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NASA sees the formation of early Atlantic Ocean Tropical Depression 1

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NASA sees the formation of early Atlantic Ocean Tropical Depression 1

On April 19 at 0746 UTC (3:46 a.m. EDT) the GPM satellite saw moderate to heavy rainfall over the Atlantic’s TD01. Rain was falling at a rate of over 30 mm (1.2 inches) per hour east of center. Highest storms reaching altitudes above 11 km (6.8 miles) were just to the west of the low’s center. Credit: NASA/JAXA, Hal Pierce A low pressure area in the Atlantic Ocean, located southwest of the Azores was designated as Subtropical Depression One on April 19 as NASA examined its rainfall. By April 20 it had become the Atlantic’s first tropical depression. Just as the subtropical depression was forming in the North Atlantic Ocean on April 19 at 11 a.m. EDT (1500 UTC) the Global Precipitation Measurement Mission or GPM core observatory satellite flew directly over it and identified areas where rainfall was heaviest in the system.
Data collected by GPM’s Microwave Imager (GMI) and Dual-Frequency Precipitation Radar (DPR) instruments April 19, 2017 at 0746 UTC (3:46 a.m. EDT) showed moderate to heavy rainfall within the low pressure area. DPR revealed that rain was falling at a rate of over 30 mm (1.2 inches) per hour in showers located to the east of the low’s center of circulation. GPM’s radar (DPR Ku Band) also showed that a few storms rotating around the low pressure center were dropping rain at a rate of almost 36 mm (1.4 inches) per hour.
At NASA’s Goddard Space Flight Center in Greenbelt, Maryland, a 3-D examination was created using GPM’s Radar (DPR Ku Band) data. That 3-D analysis showed most of the storms around the low pressure area were fairly shallow. Some of the highest storm tops just to the west of the low’s center of circulation were found by DPR to reach altitudes above 11 km (6.8 miles). GPM is a joint satellite mission between NASA and the Japan Aerospace Exploration Agency, JAXA. On April 19 at 0746 UTC (3:46 a.m. EDT) the GPM satellite saw moderate to heavy rainfall over the Atlantic’s TD01. Rain was falling at a rate of over 30 mm (1.2 inches) per hour east of center. Highest storms reaching altitudes above 11 km (6.8 miles) were just to the west of the low’s center. This is a 3-D image of the tropical depression. Credit: NASA/JAXA, Hal Pierce At the time of formation, the National Hurricane Center (NHC) determined that it was a sub-tropical low pressure area. The difference between this and a tropical cyclone is found in the temperature structure. This low had a cold core while tropical cyclones that normally form in the tropics, are warm core. That changed on April 20 at 11 a.m. EST when it was designated a tropical depression and developed a warm core. At that time NHC’s discussion noted ”Conventional satellite imagery indicate that the convection, although not very deep, has become more symmetric around the center, suggesting that the subtropical cyclone has transitioned into a tropical depression.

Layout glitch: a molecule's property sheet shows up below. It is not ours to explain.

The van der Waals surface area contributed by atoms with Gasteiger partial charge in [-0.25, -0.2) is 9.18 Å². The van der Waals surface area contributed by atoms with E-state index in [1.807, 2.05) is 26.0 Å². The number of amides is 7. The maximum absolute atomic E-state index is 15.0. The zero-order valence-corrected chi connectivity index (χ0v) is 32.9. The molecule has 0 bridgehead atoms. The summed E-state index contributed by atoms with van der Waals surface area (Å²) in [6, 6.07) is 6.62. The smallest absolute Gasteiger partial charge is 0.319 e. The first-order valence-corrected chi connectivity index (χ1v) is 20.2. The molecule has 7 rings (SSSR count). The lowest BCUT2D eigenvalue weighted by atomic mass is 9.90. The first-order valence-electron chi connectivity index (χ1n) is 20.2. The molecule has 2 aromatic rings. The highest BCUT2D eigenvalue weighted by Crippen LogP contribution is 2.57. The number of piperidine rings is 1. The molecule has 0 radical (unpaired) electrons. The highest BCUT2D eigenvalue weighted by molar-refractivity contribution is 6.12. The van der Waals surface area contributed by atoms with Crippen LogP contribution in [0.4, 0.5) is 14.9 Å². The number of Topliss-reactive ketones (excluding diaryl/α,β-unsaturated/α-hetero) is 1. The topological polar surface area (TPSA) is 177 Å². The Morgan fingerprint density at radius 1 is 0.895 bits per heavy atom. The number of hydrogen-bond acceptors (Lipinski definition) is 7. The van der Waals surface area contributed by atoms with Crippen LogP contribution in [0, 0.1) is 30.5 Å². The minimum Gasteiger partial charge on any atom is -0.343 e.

At 11 a.m. EST (1500 UTC), the center of Tropical Depression One was located near 36.1 degrees north latitude and 40.0 degrees west longitude. That’s about 730 miles (1,170 km west of the Azores. The Azores are an archipelago in the mid-Atlantic Ocean. The depression was moving toward the northwest near 14 mph (22 kph), and that general motion is expected to continue until dissipation. Maximum sustained winds were near 35 mph (55 kph) with higher gusts. The estimated minimum central pressure is 996 millibars (29.42 inches).
The National Hurricane Center (NHC) predicts that this system will become a remnant low pressure area later today, April 20 and become absorbed by a larger low at night or early Friday, April 21. The depression is then expected to be absorbed by a larger low pressure area.The video will load shortlyOn April 19, 2017 at 0746 UTC (3:46 a.m. EDT) NASA/JAXA’s GPM satellite showed moderate to heavy rainfall over TD01 in the Atlantic Ocean. In this flyby animation, rain was falling at a rate of over 30 mm (1.2 inches) per hour in showers east of center. Highest storms reaching altitudes above 11 km (6.8 miles) were just to the west of the low’s center. Credit: NASA/JAXA, Hal PierceExplore further:NASA measures rainfall rates in Tropical Cyclone Maarutha
Provided by:NASA’s Goddard Space Flight Center

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